| Best-known of the former
GDR states, Saxony (Sachsen) is famous for cities like Dresden,
Leipzig, and of course, the pottery town Meissen.
The Erzgebirge region near Dresden lies on the
border with the Czech Republic. Its mountainous wooded landscape
makes it ideal for walkers in the summer and skiers in the winter.
Sächsische Schweiz (Saxon Switzerland) is
now a national park, its sandstone mountains attracting many visitors.
Chemnitz (formerly Karl-Marx-Stadt) is the main
town in this region. It was heavily bombed during the war and only
a few of its historic buildings remain, including the Old
Town Hall (16th century) and the 800-year-old Red
Tower, others are Freiberg, Kuchwald,
with its open-air theatre, and Seifen with its
toy museum. Zwickau was birthplace of Robert Schumann
and is home to a late Gothic Cathedral, a Town
Hall dating back to 1403 and numerous old burghers’ houses.
With over 500,000 inhabitants, this is one of the largest cities
in the southeast of Germany. Its heyday was during the 17th and
18th centuries when August the Strong and subsequently his son August
III ruled the area of Saxony. The most famous building in the city
is the restored Zwinger Palace, which contains
many old masters in its picture gallery, among them the Sistine
Madonna by Raphael. Allied bombings destroyed much of the
Baroque magnificence of Dresden, once known as the ‘Florence
of the Elbe’ during World War II. However, some of the finest
buildings, such as the Catholic Hofkirche, the
Palace Church, the Semper Opera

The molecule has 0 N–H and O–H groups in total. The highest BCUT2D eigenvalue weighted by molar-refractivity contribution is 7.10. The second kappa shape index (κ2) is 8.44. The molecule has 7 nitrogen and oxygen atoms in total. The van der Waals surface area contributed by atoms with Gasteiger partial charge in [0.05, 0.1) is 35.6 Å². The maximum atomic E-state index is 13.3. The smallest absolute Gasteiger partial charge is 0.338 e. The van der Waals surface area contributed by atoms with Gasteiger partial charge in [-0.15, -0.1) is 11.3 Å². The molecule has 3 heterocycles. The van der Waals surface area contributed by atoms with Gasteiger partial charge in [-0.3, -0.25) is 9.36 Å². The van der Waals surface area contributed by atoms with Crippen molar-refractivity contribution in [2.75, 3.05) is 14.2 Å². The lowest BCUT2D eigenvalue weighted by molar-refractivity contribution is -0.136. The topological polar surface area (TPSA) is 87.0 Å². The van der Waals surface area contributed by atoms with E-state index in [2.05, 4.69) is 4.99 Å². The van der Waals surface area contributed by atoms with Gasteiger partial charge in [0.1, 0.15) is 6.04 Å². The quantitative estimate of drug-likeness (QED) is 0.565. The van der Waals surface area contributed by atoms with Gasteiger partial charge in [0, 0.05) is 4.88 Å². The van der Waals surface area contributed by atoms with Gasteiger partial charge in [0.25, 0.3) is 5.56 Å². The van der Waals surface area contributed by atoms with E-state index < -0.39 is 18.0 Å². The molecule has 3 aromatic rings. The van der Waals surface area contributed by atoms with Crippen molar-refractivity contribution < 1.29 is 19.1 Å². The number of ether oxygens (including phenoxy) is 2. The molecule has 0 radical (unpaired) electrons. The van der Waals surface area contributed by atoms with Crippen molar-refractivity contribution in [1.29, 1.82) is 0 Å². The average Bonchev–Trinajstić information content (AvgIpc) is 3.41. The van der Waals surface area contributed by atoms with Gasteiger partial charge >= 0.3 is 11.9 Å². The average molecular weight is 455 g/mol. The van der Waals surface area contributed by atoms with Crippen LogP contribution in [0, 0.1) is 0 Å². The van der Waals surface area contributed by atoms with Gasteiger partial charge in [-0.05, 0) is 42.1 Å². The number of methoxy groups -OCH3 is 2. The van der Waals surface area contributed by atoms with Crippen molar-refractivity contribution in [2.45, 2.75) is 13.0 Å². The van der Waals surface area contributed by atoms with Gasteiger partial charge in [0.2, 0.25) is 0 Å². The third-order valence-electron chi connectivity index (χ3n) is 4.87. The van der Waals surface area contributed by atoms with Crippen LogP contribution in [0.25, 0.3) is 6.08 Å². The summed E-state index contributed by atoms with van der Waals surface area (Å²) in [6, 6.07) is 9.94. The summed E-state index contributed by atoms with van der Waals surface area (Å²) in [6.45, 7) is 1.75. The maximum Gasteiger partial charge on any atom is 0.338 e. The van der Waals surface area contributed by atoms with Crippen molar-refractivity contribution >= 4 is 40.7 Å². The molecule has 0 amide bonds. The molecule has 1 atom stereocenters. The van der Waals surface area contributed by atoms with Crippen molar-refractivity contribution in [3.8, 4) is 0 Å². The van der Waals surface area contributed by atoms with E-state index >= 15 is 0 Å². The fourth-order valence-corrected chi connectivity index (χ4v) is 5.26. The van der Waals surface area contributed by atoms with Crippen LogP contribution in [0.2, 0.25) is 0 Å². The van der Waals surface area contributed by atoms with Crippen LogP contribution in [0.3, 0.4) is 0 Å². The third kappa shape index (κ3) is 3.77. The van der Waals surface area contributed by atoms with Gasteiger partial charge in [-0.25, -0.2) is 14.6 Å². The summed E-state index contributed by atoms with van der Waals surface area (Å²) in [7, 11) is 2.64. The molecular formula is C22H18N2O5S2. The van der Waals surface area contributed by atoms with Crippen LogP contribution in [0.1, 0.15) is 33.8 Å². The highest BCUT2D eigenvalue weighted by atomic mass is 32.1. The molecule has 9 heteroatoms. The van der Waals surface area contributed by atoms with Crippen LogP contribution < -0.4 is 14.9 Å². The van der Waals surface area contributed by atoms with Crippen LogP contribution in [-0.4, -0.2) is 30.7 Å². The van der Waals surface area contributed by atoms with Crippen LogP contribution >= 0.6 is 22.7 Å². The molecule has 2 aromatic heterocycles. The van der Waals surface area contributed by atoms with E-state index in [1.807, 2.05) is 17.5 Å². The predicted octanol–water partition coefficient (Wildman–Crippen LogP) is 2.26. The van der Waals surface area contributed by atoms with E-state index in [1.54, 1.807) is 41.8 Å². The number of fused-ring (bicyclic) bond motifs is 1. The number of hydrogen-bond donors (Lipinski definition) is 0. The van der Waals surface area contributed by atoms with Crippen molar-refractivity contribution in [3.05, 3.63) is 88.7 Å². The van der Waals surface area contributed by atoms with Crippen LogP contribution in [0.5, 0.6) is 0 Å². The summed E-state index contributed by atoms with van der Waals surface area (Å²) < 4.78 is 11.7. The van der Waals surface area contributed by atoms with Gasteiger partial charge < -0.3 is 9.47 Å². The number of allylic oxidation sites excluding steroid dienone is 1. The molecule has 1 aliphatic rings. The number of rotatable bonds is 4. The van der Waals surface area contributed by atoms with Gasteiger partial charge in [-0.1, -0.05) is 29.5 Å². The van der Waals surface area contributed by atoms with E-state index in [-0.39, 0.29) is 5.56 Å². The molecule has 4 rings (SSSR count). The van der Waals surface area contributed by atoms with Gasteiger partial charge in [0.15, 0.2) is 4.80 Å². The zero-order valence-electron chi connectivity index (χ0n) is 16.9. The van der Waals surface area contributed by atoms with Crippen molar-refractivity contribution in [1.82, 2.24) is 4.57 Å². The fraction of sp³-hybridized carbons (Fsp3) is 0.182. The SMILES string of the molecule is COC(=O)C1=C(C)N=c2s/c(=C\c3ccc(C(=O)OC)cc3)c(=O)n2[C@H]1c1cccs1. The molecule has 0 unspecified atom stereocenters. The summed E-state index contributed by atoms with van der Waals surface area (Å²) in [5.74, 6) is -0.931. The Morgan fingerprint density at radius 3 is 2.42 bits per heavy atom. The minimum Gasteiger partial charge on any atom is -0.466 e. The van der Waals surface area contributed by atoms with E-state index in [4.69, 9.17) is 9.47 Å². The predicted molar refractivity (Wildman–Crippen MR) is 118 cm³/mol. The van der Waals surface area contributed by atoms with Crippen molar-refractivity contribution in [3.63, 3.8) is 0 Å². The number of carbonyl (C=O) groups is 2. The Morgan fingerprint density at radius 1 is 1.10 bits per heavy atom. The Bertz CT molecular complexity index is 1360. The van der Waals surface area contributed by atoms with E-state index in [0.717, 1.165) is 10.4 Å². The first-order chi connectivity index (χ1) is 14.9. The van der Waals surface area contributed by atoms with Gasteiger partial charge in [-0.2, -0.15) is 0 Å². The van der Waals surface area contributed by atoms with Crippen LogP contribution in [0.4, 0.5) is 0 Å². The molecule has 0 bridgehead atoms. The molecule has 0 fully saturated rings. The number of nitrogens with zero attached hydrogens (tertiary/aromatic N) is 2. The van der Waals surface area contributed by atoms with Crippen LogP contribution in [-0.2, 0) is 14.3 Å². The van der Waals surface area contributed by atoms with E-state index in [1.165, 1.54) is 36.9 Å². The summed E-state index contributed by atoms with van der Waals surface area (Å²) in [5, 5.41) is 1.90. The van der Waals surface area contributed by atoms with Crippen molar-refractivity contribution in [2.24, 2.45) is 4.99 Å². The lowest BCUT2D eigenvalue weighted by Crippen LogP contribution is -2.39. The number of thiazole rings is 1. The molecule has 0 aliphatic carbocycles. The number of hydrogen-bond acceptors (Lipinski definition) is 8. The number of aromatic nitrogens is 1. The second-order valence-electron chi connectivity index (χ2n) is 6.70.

and the Green Vault treasure chamber of the Saxon
Princes, either survived the bombings or have been restored
in the intervening period. The Frauenkirche, since
1945 a chilling reminder of wartime horrors, is currently under
reconstruction (due for completion during 2006).
Other attractions include the Arsenal, which has
a vast collection of armour and weapons from the Middle Ages to
the present day, the fountains in the Pragerstrasse, the old market,
the Philharmonic Orchestra and the Kreuz
Choir. The Dresden district is home to the minority Sorbs,
a Slavic people who settled there in the 6th century. Sorb-language
newspapers and broadcasts combine with teaching in local schools
to preserve the culture.
The city has a fascinating history. Lenin printed the first issues
of his Marxist newspaper in Leipzig. Lessing, Jean-Paul
Sartre and Goethe all studied at the university.
Music and books are important and there are no less than 38 publishers
located in the city, and it is Wagner’s birthplace. The German
Museum of Books claims to be the world’s oldest of
its kind. Mendelssohn was director of music, and
Bach was choirmaster, at the now completely restored
St Thomas’ Church, between 1723 and 1750. There are museums
dedicated to both composers in the city. Bach’s church choir
still exists and is of an excellent standard, as is the city’s
Gewandhaus Orchestra. The old University (1407),
the famous Auerbach’s Cellar and the Kaffeebaum,
the most famous of the city’s cafes, are further attractions
in the city. Today Leipzig hosts major international trade fairs.
Meissen is the oldest china manufacturing town in Europe and famous
for its fine Meissen china. Visitors can tour the Meissen factory.
The narrow streets of old Meissen retain their historic charm. The
Albrechtsburg Cathedral (1485) and the Bishop’s
Castle tower above the city. Meissen is also the centre of a wine-growing